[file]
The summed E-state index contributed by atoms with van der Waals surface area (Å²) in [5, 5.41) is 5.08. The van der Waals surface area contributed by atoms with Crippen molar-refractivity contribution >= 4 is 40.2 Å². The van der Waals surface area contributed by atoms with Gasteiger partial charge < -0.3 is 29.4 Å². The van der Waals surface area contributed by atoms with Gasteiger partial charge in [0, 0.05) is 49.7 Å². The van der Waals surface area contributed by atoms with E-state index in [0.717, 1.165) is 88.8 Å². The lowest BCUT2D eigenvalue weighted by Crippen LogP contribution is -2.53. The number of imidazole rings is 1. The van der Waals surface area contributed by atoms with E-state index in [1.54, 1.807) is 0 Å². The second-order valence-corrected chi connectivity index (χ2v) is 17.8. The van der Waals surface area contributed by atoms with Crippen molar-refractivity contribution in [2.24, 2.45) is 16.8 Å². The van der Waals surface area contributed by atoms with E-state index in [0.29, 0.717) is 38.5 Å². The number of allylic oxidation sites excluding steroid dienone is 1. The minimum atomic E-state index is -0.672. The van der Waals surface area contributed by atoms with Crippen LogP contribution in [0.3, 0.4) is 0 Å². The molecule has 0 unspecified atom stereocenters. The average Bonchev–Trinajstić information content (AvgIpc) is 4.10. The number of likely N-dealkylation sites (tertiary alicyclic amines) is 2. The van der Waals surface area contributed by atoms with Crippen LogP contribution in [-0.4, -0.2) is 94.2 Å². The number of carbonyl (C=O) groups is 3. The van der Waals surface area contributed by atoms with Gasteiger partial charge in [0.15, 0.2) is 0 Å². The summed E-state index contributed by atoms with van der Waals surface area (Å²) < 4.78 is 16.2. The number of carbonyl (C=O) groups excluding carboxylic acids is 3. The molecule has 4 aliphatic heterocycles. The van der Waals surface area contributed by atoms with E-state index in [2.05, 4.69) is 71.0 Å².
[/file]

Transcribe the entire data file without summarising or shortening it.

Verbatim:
The summed E-state index contributed by atoms with van der Waals surface area (Å²) in [5, 5.41) is 5.08. The van der Waals surface area contributed by atoms with Crippen molar-refractivity contribution >= 4 is 40.2 Å². The van der Waals surface area contributed by atoms with Gasteiger partial charge < -0.3 is 29.4 Å². The van der Waals surface area contributed by atoms with Gasteiger partial charge in [0, 0.05) is 49.7 Å². The van der Waals surface area contributed by atoms with E-state index in [0.717, 1.165) is 88.8 Å². The lowest BCUT2D eigenvalue weighted by Crippen LogP contribution is -2.53. The number of imidazole rings is 1. The van der Waals surface area contributed by atoms with E-state index in [1.54, 1.807) is 0 Å². The second-order valence-corrected chi connectivity index (χ2v) is 17.8. The van der Waals surface area contributed by atoms with Crippen molar-refractivity contribution in [2.24, 2.45) is 16.8 Å². The van der Waals surface area contributed by atoms with E-state index in [0.29, 0.717) is 38.5 Å². The number of allylic oxidation sites excluding steroid dienone is 1. The minimum atomic E-state index is -0.672. The van der Waals surface area contributed by atoms with Crippen LogP contribution in [0.3, 0.4) is 0 Å². The molecule has 0 unspecified atom stereocenters. The average Bonchev–Trinajstić information content (AvgIpc) is 4.10. The number of likely N-dealkylation sites (tertiary alicyclic amines) is 2. The van der Waals surface area contributed by atoms with Crippen LogP contribution in [-0.4, -0.2) is 94.2 Å². The number of carbonyl (C=O) groups is 3. The van der Waals surface area contributed by atoms with Gasteiger partial charge in [0.15, 0.2) is 0 Å². The summed E-state index contributed by atoms with van der Waals surface area (Å²) < 4.78 is 16.2. The number of carbonyl (C=O) groups excluding carboxylic acids is 3. The molecule has 4 aliphatic heterocycles. The van der Waals surface area contributed by atoms with E-state index in [2.05, 4.69) is 71.0 Å².